"A little boy went in and told his mother, 'Father was sick when he was so steady coming home, for if he was drunk he would be staggering.'" But our total abstinence took the sickness and staggering out of hundreds. When we at first laboured at the beginning, Rechabite Tents were formed and Bands of Hope, and what is the state of things now - 90 per cent. of the licences are in tied houses and syndicates.
In the time of good Mr. Parsons, we had the use of the Grammar School for many years, but a change came. "Now, there arose up a new King over Egypt, which knew not Joseph," and we had to take the streets. A new master came as teacher, then what were we to do - only a few working-men? For it "was all over" to go to the Chapels; it would never do to contaminate them with a temperance meeting. We put our heads together and built a Hall. We drew plans, made specifications, and got subscriptions as shares, etc. If we got shares to the amount of £600 we might go on, but where were we to build it ? We tried three places, but the prices were too high. A place was secured at last for what was one half of the sum the others wanted. The town saw our object, and many of the well disposed came and took up shares, and now the Town Hall stands us for any meetings for the general good of all.
At that time the greatest difficulty was to enlist the preachers on our side. They thought the Gospel was sufficient to save the drunkard. Yet it didn't do it. If it was to be done "the Government must do it. "It was said the Government emancipated the slaves in the colonies with twenty millions of money. But it was not the Powers, but every pulpit in the Kingdom thundered "the slave must be free," and pressure from without uphold the Government to set the slave free. And until our pulpits will set the example, the terrible drink evil will go on and on. What better are we to-day than we were sixty years ago ? The evil is carried on now in a manner that would have astonished our forefathers
Just a few words to the memory of my esteemed friend, Tom Brown. He was a genial man. There was life in his expression-so open-hearted. In his early days he lived in Castletown, being a scholar at King William's College. In the evenings he would come to our Temperance meetings, and sit quietly in a corner of the room. When he got home he was not so quiet, for he would mount a chair and imitate every speaker he had heard at the meeting, mimicking all their humour and peculiarities, and reciting, their speeches word for word. Doubtless these meetings would have something to do with the development of his humour in after life, when he rose to eminence. Many a familiar turn of speech and thought in his writings was gleaned in this way in his early days spent at Castletown.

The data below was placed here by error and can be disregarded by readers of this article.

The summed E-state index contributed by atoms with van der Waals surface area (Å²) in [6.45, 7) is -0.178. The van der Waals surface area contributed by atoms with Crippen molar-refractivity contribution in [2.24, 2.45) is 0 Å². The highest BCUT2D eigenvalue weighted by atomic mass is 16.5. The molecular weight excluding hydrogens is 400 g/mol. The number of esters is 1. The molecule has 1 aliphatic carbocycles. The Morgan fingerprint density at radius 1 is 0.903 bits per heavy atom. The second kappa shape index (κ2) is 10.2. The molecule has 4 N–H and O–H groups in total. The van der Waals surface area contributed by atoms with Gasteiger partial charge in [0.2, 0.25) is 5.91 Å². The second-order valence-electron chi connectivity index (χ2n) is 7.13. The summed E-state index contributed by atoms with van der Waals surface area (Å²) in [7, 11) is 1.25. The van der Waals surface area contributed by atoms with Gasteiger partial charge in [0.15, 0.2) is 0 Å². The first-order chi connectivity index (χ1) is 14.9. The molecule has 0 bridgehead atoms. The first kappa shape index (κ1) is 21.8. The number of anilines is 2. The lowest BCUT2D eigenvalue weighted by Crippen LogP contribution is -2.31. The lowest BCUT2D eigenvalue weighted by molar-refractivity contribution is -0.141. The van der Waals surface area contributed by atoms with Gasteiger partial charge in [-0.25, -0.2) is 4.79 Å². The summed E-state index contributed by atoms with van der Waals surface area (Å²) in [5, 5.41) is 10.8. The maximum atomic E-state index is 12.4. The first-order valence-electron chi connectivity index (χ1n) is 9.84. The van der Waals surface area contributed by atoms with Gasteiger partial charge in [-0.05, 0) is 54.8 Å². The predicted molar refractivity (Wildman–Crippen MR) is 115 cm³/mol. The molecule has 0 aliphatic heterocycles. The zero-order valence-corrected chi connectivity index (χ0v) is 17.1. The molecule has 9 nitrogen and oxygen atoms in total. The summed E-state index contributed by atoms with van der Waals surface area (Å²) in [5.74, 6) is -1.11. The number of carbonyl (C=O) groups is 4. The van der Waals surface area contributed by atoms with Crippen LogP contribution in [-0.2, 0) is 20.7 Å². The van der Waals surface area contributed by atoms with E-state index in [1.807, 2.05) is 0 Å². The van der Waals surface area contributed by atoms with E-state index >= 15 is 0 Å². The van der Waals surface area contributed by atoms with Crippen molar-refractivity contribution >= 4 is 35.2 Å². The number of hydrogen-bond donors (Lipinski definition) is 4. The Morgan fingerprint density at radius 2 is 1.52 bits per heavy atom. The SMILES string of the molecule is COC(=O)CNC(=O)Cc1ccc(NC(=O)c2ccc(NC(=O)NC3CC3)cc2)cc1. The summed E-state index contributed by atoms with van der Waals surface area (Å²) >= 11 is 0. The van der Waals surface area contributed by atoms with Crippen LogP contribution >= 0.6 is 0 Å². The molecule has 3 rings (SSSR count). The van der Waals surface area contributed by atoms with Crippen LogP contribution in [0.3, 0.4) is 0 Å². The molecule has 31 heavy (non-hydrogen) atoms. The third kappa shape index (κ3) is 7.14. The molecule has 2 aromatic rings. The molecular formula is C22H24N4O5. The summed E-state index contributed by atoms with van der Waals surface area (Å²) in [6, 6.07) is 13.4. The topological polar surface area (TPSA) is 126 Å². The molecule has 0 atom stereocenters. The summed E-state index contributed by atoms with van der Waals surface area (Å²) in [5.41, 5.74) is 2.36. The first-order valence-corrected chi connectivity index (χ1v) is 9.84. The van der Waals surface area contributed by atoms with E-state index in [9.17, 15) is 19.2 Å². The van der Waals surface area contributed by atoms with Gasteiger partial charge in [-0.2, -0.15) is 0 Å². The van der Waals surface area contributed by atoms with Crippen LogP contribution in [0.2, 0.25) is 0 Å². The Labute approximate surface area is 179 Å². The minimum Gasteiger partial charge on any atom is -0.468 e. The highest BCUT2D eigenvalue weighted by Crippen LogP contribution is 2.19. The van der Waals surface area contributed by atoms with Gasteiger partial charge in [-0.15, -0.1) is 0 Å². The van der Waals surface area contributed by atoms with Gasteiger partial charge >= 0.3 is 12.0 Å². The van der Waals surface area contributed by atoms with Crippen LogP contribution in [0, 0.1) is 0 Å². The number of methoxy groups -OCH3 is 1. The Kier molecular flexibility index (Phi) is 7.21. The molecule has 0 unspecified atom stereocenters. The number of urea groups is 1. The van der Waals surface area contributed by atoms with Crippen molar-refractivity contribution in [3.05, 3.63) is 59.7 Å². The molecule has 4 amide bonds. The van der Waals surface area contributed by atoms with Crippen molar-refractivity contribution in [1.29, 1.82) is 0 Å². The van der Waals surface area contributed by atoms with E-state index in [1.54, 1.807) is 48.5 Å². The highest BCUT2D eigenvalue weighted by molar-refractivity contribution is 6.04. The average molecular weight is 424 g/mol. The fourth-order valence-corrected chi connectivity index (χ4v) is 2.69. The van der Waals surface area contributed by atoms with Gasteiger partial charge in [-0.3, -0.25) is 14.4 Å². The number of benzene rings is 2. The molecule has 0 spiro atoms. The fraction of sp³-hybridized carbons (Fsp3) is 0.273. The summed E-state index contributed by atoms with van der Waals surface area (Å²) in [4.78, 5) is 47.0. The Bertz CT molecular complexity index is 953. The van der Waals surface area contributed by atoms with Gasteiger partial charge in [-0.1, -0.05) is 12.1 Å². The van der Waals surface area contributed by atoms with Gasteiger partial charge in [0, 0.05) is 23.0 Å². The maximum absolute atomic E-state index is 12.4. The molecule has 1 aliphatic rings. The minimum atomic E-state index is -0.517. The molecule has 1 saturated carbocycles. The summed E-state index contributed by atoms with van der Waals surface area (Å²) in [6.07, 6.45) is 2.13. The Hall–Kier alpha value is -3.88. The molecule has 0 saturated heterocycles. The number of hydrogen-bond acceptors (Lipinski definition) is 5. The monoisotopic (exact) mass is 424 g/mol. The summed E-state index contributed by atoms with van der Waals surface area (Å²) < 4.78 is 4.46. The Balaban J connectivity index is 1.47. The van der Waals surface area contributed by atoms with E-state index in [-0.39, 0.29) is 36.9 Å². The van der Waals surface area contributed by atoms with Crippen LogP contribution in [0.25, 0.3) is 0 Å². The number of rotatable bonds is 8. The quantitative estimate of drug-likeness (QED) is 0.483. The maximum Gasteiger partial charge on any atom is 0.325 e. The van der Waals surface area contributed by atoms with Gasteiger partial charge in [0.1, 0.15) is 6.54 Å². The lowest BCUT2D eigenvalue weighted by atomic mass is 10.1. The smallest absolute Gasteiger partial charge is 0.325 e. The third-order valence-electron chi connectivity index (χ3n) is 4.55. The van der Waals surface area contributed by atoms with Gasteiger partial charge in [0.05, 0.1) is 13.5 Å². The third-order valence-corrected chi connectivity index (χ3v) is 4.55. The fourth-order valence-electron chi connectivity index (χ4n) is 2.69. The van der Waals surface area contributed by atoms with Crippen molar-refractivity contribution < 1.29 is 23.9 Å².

He is gone now "to be with Christ, which is far better," and we who are left reverence his memory as that of a good man, loving and true to his God and his follow countrymen.
My Temperance friend, thy journey pursue,
To all that is good thou'lt aspire,
If only with patience and God in thy view,
Thou wilt surely rise Higher and Higher.
Who ever would think to accomplish the good,
If from the practical cross they retire ?
For as sure as thou breathest there is no other road
To the heavenly Higher and Higher.
Look round you and see the many there be,
Your aid and assistance require, T
hey are drifting fast down on intemperance' sea,
Oh! help them up Higher and Higher.
Go down in the depths of depression and woe,
And rescue that soul from the mire,
The holy emotions from thee that shall flow,
Will raise you up Higher and Higher.
It's the Lost that were found in the days that are past,
That's the word of our heavenly Sire;
The word stands the same while the heavens shall last,
Then, up yonder, Higher and Higher.
O, my Brother, the good that is centr'd in this,
As his thirsty incentives expire,
He is threading his way to a purer Bliss,
Instinctively Higher and Higher.
Even while we are thinking our thoughts are ascending
And catching the purer fire,
To know that the Lost one His steps He is bending
To the Glorious Higher and Higher.
What a blessing to know there's given to thee
An essence the angels admire,
A stream ever flowing from the unfathom'd sea
Rolling up Higher and Higher.
Higher in the munition of rocks
Thy step will be firm if through fire,
The tempest may rage and the earthquake may shock,
Thou art climbing up Higher and Higher.
The Old Grammar School, Castletown